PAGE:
In 2022, a new Positive Online Content Campaign (POCC) will highlight new resources throughout Europe, provide special tips from experts for parents and educators, and seek the voices and views of children themselves. It will also explore emerging technologies and consider providers’ responsibilities, alongside much more – stay tuned in the new year to discover more!
Before we kick off the new campaign, however, let’s look at the basics: What does positive online content mean exactly? In brief, positive online content adheres to certain core values and aims to provide a positive impact on children! It is empowering, engaging, stimulating and safe (read more on the definition and discover a handy checklist here).
With the holiday season upon us, positive online content and services can ensure safe, fun, engaging and creative digital experiences with new devices or during streaming and gaming activities in families. Check out our top tips for parents and families:
Christmas wish list: many children might be receiving their first smartphone, tablet, gaming console, smart speaker, or other connected devices but, as parents and carers, do you really know what your children are doing with them?
- Ensure child-friendly use of digital devices – use safety features and parental control settings, and talk about rules such as time limits together.
- Positive online content can help to provide positive online experiences. Choose child-friendly apps, websites and games – age ratings and the positive online content checklist offers guidance on how to identify them.
- Together is key! Discuss your child’s online experiences, let them show you their favourite games, and play alongside them.
Streaming through the holiday season: time off together, miserable weather, and too much good food? A film afternoon or evening can be a great opportunity to get cosy as a family.
Keep positive online content concepts in mind when you select series or films to watch with children. Special selections and genres for youngsters and families can be a good starting point on your streaming platform of choice.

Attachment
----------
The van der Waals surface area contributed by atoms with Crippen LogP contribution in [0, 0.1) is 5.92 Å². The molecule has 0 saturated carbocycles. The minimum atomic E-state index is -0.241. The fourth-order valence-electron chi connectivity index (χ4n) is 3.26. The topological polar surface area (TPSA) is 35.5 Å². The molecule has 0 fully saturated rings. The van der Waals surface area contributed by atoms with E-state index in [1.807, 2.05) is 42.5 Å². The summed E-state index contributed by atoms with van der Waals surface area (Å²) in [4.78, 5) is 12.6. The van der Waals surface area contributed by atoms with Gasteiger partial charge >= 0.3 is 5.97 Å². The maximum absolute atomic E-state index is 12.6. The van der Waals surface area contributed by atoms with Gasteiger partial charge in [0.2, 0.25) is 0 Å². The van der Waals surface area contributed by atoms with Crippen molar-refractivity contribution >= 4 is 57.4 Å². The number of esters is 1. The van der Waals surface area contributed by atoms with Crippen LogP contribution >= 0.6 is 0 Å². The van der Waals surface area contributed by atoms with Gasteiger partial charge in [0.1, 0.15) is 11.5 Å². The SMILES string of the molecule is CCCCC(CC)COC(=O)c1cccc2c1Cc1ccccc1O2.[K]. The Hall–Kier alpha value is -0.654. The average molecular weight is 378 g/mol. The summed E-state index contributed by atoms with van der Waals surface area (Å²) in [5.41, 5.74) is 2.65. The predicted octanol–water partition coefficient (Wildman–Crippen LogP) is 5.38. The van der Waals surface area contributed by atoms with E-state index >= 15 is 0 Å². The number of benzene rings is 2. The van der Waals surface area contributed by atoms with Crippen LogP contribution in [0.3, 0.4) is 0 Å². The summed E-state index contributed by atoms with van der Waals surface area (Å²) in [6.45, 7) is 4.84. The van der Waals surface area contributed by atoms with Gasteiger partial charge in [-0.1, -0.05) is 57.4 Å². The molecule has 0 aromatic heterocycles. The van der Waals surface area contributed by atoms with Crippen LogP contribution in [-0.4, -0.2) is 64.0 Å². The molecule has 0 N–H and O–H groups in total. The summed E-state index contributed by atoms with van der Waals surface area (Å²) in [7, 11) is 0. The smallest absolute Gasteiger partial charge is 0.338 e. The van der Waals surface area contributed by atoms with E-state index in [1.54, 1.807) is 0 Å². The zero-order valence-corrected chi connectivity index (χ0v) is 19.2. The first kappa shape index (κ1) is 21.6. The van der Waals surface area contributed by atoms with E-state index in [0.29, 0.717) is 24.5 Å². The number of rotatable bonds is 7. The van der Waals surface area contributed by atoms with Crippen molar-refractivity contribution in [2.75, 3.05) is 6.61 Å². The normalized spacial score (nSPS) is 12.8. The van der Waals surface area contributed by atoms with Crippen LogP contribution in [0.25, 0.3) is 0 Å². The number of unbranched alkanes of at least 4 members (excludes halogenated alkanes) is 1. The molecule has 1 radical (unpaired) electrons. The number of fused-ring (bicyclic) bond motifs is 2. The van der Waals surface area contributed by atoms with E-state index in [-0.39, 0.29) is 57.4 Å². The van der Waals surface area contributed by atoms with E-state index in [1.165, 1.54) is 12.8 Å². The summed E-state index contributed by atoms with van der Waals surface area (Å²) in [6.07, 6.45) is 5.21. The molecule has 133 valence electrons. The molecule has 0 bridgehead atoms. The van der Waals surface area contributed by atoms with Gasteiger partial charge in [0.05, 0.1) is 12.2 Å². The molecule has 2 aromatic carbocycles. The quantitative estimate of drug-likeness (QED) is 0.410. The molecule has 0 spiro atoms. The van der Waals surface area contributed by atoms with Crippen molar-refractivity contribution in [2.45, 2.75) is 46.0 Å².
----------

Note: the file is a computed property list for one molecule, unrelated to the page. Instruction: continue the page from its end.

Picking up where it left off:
Before you start, pay attention to the age ratings and the length of the programme. There are often descriptions and sometimes trailers that offer an insight into the film or series.
Even if you are there as parents, keep track of the time during cosy viewing sessions. Exercise and other screen-free activities are important to help you to process what you’ve watched, and to keep your body fit.
And now it’s your turn: media use doesn't have to mean just sitting quietly in front of the TV or swiping away spellbound on a tablet. Media can do so much more – get creative together!
- Digital and online tools can support children and adults to become creative, learn new things, and experience something together. Small media projects can be implemented even with children of kindergarten and primary school age without taking too much time or requiring a high level of technical effort.
- Why? Creative media projects can help to strengthen media literacy - not only in your child, but also in you. With productive media use, children can be creative and express themselves, while learning to use media as a tool. Media projects promote teamwork, so they can also stimulate social learning. And, last but not least, everyone can have fun together and be proud of their achievements at the end.
- How? If you’re in need of inspiration, ideas include a photo rally with your smartphone, producing audio stories or a podcast, creating stop motion or cartoon stories with your tablet, bringing colouring pictures to life with apps, coding and making, building your own audio player, creating fan fiction, and so much more!
Look out for more on positive online content in the new year, or check out the previous Positive Online Content Campaign website in the meantime.